An epidural steroid block is an injection of steroid medication in the epidural space. Steroid blocks are used for diagnostic and treatment purposes. Learn about epidural steroid blocks and how they are performed on the lumbar and cervical spine.
Video presented by Grant Cooper, MD
This video accompanies the article: Epidural Steroid Injections.
An epidural steroid injection is an injection literally in the epidural space. "Epi-" is Latin for "outside of" and "-dura" is the "lining of the nerve root." So, an epidural steroid injection is literally an injection in the epidural space.
We use epidurals for a variety of reasons in the spine. We use them for diagnostics - sometimes we put medicine around a certain nerve root in order to determine whether or not it is the source of pain. And we often also use them for treatment - to reduce the inflammation and the swelling around nerve roots and sometimes the disc.
An epidural steroid injection in the lumbar spine can be accomplished three different ways. There are three different ways to get the medicine to the epidural space, I should say. One of the older ways is to do what is called a 1) Caudal Epidural Steroid Injection. So, here's the lower back. You can do a caudal where you come in from the very bottom of the spine and you push the medicine up. You can get to the epidural space by doing an 2) Interlaminar Epidural Steroid Injection. An interlaminar injection is where you basically come from the back of the spine - you pop through a ligamentum flavum and you put the medicine from the dorsal aspect - or from the back of the spine and allow it to flow forward. And then you can do what's called a 3) Transforaminal Epidural Steroid Injection. The transforaminal epidural steroid injection for a lot of cases is going to be the preferred method of getting the medicine in, but it does depend on the pathology that you are trying to treat and the underlying anatomy. A transforaminal epidural steroid injection is, basically, coming next to the foramen. So, you are coming from the side of the spine, and you're putting the medicine next to the nerves as it exits through the foramen. And those are the three ways to enter the lumbar epidural space.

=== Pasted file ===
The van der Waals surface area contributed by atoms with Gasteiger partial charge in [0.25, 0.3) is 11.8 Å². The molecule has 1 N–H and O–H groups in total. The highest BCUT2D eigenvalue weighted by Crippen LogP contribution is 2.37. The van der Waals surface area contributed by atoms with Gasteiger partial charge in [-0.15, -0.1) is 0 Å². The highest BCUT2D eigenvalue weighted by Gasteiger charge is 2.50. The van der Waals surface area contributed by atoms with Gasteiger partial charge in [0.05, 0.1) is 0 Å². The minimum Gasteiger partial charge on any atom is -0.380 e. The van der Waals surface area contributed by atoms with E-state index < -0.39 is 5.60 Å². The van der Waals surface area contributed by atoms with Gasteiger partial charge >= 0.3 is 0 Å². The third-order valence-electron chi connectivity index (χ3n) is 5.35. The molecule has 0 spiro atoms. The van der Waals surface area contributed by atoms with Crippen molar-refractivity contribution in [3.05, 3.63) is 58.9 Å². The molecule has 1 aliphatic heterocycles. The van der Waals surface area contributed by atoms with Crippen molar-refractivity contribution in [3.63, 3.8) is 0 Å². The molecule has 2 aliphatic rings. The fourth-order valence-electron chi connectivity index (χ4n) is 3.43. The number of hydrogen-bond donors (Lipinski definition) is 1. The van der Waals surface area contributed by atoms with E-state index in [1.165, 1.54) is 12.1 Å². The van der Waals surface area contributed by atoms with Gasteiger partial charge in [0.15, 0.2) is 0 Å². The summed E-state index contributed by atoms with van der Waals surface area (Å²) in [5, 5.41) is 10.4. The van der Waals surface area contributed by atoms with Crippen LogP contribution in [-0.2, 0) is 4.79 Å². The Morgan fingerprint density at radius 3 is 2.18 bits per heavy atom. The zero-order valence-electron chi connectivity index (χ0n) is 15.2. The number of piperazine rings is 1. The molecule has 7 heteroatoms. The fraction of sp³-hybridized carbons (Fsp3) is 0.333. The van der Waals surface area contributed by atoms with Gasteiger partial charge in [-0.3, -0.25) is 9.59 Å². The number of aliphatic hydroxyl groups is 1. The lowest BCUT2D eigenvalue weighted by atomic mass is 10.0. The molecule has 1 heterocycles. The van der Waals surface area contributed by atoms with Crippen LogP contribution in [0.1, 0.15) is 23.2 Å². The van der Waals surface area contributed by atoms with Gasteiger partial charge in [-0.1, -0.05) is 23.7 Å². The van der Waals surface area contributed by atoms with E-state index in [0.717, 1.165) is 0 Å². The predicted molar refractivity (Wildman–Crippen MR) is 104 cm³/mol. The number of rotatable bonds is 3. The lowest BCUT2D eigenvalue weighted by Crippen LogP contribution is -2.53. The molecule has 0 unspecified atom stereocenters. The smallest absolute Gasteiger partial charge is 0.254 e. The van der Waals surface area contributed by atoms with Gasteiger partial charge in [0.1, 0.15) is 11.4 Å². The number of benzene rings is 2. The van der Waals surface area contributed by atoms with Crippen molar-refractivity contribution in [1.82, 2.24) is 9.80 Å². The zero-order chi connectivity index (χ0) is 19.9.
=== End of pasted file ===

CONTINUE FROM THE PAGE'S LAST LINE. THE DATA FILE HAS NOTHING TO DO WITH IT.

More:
In the cervical and thoracic spine, there are two ways of getting the medicine to the epidural space. There's the interlaminar from behind and then the transforaminal coming from the side.